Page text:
Accuracy – Does the schema markup accurately reflect the content on the page? Incorrect data can cause issues.

Markup markup – Pages can only have a single instance of certain schema types. The tool will identify any duplicate/overlapping markup.

Linkage issues – Schema properties should link to valid URLs. The tool checks for broken links or malformed URLs.

Crawl errors – Googlebot may have difficulty crawling or indexing pages with schema markup errors. The tool reports any crawl issues.

Fix any errors or issues reported by the testing tool to ensure your schema markup is optimized and provides maximum SEO value. Retest after making changes to confirm the issues are resolved. Also, test any new schema markup added to pages before going live.

Optimizing Schema Markup

Schema markup offers a variety of benefits, but it’s important to implement it correctly to fully optimize it. Here are some tips for improving your use of schema markup:

Use accurate and specific schema types – Choose the schema type that most closely matches your content. Using inaccurate types can result in your markup being ignored.

Add markup to all applicable pages – Add schema markup consistently throughout your site wherever it makes sense. The more markup you have, the more opportunities there are for search engines to understand your content.

Place markup in visible areas – Search engines still rely heavily on what’s visible on the page. Placing markup in hidden areas like head and footer tags reduces its effectiveness.

Keep your markup structured – Formatting your markup with proper syntax helps ensure search engines can easily read it. Validation tools can identify errors.

Avoid repetitive or excessive markup – There’s no benefit to adding the same markup multiple times or over-optimizing with unnecessary markup. Keep your implementation clean.

Check for tooltip errors – Google Search Console can reveal issues with how your markup displays in search engine tooltips. Fix any errors that prevent a rich result.

Review markup using Google’s Structured Data Testing Tool – This lets you validate your implementation and see how Google interprets your markup.

Use markup testing tools – In addition to Google’s testing tool, other tools can analyze your markup for errors.

Monitor your search performance – Keep an eye on your structured data reports in the Search Console to see if your markup is being recognized.

By taking the time to optimize your schema markup properly, you can enjoy the full benefits of rich search results, improved SEO, and an enhanced experience for searchers. Avoid common mistakes like inappropriate markup usage, syntax errors, and repetitive markup to ensure your implementation succeeds.

Schema Markup Examples 

Schema markup can be implemented in various ways to enhance a website. Here are some examples showing the benefits:

Article Schema 

An article on a news site before Schema markup:



  <h1>SpaceX Dragon Returns to Earth After ISS Mission</h1>


  <p>The SpaceX Dragon cargo spacecraft successfully returned to Earth on Thursday after spending a month attached to the International Space Station…</p>



The same article with Article Schema markup:


<article itemscope itemtype=”https://schema.org/Article”>

  <meta itemprop=”headline” content=”SpaceX Dragon Returns to Earth After ISS Mission”>


  <p itemprop=”articleBody”>

    The SpaceX Dragon cargo spacecraft successfully returned to Earth on Thursday after spending a month attached to the International Space Station…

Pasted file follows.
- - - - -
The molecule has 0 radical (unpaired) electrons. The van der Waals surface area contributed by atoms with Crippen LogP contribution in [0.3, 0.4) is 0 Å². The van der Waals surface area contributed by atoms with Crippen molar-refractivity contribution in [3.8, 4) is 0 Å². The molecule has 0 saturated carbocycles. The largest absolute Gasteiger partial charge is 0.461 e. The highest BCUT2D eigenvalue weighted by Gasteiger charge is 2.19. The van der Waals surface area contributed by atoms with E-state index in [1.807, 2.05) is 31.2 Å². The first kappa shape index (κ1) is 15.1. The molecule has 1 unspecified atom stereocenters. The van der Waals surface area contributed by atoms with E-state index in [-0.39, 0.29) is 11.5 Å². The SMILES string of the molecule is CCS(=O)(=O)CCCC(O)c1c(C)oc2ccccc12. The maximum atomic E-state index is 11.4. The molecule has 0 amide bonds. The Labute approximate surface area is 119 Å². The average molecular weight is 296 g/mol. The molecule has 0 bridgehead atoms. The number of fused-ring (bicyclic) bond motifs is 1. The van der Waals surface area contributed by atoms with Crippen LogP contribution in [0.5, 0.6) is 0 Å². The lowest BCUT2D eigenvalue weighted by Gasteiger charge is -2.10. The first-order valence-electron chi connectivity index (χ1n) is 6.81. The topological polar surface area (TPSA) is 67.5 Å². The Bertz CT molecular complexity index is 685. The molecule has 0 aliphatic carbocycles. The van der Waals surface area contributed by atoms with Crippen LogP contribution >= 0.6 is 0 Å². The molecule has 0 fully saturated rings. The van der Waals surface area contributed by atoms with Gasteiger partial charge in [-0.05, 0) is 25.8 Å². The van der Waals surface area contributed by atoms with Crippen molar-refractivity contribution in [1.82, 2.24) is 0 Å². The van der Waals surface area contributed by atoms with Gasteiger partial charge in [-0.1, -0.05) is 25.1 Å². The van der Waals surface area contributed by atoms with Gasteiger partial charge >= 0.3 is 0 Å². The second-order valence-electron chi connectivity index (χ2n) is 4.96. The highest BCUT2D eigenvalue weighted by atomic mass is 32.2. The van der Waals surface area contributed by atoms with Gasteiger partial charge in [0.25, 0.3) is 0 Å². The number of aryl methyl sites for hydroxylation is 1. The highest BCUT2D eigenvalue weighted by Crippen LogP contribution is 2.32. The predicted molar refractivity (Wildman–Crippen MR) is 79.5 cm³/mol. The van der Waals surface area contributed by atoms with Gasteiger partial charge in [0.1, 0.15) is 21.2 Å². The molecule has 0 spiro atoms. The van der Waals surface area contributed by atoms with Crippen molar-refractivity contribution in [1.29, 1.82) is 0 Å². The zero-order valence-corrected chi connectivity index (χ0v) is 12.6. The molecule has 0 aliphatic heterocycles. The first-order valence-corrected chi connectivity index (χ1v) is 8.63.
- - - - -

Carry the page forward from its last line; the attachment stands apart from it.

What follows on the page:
<div itemprop=”publisher” itemscope itemtype=”https://schema.org/Organization”>

    <meta itemprop=”name” content=”Space Flight News”>


  <meta itemprop=”datePublished” content=”2019-12-12″>



The Schema markup provides additional structured data about the article like publisher, headline, and date. This can improve the article’s appearance in search engine results.

Local Business Schema

A restaurant website before Schema markup:



  <h1>Luigi’s Pizzeria</h1>


  <p>555 Main St, New York, NY 10001</p>


  <p>(212) 555-1234</p>



The same website with LocalBusiness Schema markup:


<div itemscope itemtype=”https://schema.org/LocalBusiness”>

  <h1 itemprop=”name”>Luigi’s Pizzeria</h1>

  <div itemprop=”address” itemscope itemtype=”https://schema.org/PostalAddress”>

    <p itemprop=”streetAddress”>555 Main St</p>

    <p><span itemprop=”addressLocality”>New York</span>, <span itemprop=”addressRegion”>NY</span> <span itemprop=”postalCode”>10001</span></p>


  <p itemprop=”telephone”>(212) 555-1234</p>




The Schema markup identifies key business info like name, address, and phone number. This can help the business appear in local searches and maps.

FAQ Schema

A FAQ page before Schema markup:



 <h2>Frequently Asked Questions</h2>


 <h3>What are your store hours?</h3>

 <p>Our store is open seven days a week from 9am-9pm.</p>

 <h3>Do you accept credit card payments?</h3>

 <p>Yes, we accept Visa, Mastercard, and American Express.</p>



The same FAQ page with FAQPage Schema markup:


<div itemscope itemtype=”https://schema.org/FAQPage”>

  <div itemprop=”mainEntity” itemscope itemtype=”https://schema.org/Question”>

    <h3 itemprop=”name”>What are your store hours?</h3>

    <div itemprop=”acceptedAnswer” itemscope itemtype=”https://schema.org/Answer”>

      <p itemprop=”text”>Our store is open seven days a week from 9am-9pm.</p>



  <div itemprop=”mainEntity” itemscope itemtype=”https://schema.org/Question”>

    <h3 itemprop=”name”>Do you accept credit card payments?</h3>

    <div itemprop=”acceptedAnswer” itemscope itemtype=”https://schema.org/Answer”>

      <p itemprop=”text”>Yes, we accept Visa, Mastercard, and American Express.</p>





The FAQPage Schema identifies each question/answer pair. This can improve visibility in search results.

Share this post